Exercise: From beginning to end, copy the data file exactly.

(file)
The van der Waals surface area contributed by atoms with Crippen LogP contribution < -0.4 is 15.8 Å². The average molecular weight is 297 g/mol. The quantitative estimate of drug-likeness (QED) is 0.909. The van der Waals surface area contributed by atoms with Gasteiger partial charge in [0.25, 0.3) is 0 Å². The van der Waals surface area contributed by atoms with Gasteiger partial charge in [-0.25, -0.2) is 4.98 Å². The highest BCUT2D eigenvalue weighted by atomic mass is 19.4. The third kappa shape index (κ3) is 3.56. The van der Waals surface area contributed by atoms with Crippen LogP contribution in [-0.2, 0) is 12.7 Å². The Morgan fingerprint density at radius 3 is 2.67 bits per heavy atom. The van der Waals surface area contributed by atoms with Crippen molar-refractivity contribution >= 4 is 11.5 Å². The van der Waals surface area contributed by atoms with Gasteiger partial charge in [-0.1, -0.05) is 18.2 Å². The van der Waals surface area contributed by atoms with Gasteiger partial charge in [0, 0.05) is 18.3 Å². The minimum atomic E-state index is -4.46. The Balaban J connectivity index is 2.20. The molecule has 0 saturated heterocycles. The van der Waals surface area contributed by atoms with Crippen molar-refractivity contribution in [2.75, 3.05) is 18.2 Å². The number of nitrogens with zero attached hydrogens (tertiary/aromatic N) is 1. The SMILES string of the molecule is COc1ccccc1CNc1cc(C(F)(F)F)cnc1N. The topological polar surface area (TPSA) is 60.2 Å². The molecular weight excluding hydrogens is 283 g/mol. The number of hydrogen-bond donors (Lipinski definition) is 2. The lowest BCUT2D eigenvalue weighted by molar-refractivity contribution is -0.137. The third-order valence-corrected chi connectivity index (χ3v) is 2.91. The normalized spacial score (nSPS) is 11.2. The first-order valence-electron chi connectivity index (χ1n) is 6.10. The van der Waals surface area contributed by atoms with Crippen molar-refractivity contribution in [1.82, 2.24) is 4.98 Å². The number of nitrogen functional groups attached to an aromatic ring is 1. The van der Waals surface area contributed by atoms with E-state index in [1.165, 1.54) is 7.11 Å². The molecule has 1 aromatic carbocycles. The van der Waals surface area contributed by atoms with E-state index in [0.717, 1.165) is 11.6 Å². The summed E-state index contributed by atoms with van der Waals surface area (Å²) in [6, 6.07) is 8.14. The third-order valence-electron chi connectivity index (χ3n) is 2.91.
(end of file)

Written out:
The van der Waals surface area contributed by atoms with Crippen LogP contribution < -0.4 is 15.8 Å². The average molecular weight is 297 g/mol. The quantitative estimate of drug-likeness (QED) is 0.909. The van der Waals surface area contributed by atoms with Gasteiger partial charge in [0.25, 0.3) is 0 Å². The van der Waals surface area contributed by atoms with Gasteiger partial charge in [-0.25, -0.2) is 4.98 Å². The highest BCUT2D eigenvalue weighted by atomic mass is 19.4. The third kappa shape index (κ3) is 3.56. The van der Waals surface area contributed by atoms with Crippen LogP contribution in [-0.2, 0) is 12.7 Å². The Morgan fingerprint density at radius 3 is 2.67 bits per heavy atom. The van der Waals surface area contributed by atoms with Crippen molar-refractivity contribution >= 4 is 11.5 Å². The van der Waals surface area contributed by atoms with Gasteiger partial charge in [-0.1, -0.05) is 18.2 Å². The van der Waals surface area contributed by atoms with Gasteiger partial charge in [0, 0.05) is 18.3 Å². The minimum atomic E-state index is -4.46. The Balaban J connectivity index is 2.20. The molecule has 0 saturated heterocycles. The van der Waals surface area contributed by atoms with Crippen molar-refractivity contribution in [2.75, 3.05) is 18.2 Å². The number of nitrogens with zero attached hydrogens (tertiary/aromatic N) is 1. The SMILES string of the molecule is COc1ccccc1CNc1cc(C(F)(F)F)cnc1N. The topological polar surface area (TPSA) is 60.2 Å². The molecular weight excluding hydrogens is 283 g/mol. The number of hydrogen-bond donors (Lipinski definition) is 2. The lowest BCUT2D eigenvalue weighted by molar-refractivity contribution is -0.137. The third-order valence-corrected chi connectivity index (χ3v) is 2.91. The normalized spacial score (nSPS) is 11.2. The first-order valence-electron chi connectivity index (χ1n) is 6.10. The van der Waals surface area contributed by atoms with Crippen molar-refractivity contribution in [1.82, 2.24) is 4.98 Å². The number of nitrogen functional groups attached to an aromatic ring is 1. The van der Waals surface area contributed by atoms with E-state index in [1.165, 1.54) is 7.11 Å². The molecule has 1 aromatic carbocycles. The van der Waals surface area contributed by atoms with E-state index in [0.717, 1.165) is 11.6 Å². The summed E-state index contributed by atoms with van der Waals surface area (Å²) in [6, 6.07) is 8.14. The third-order valence-electron chi connectivity index (χ3n) is 2.91.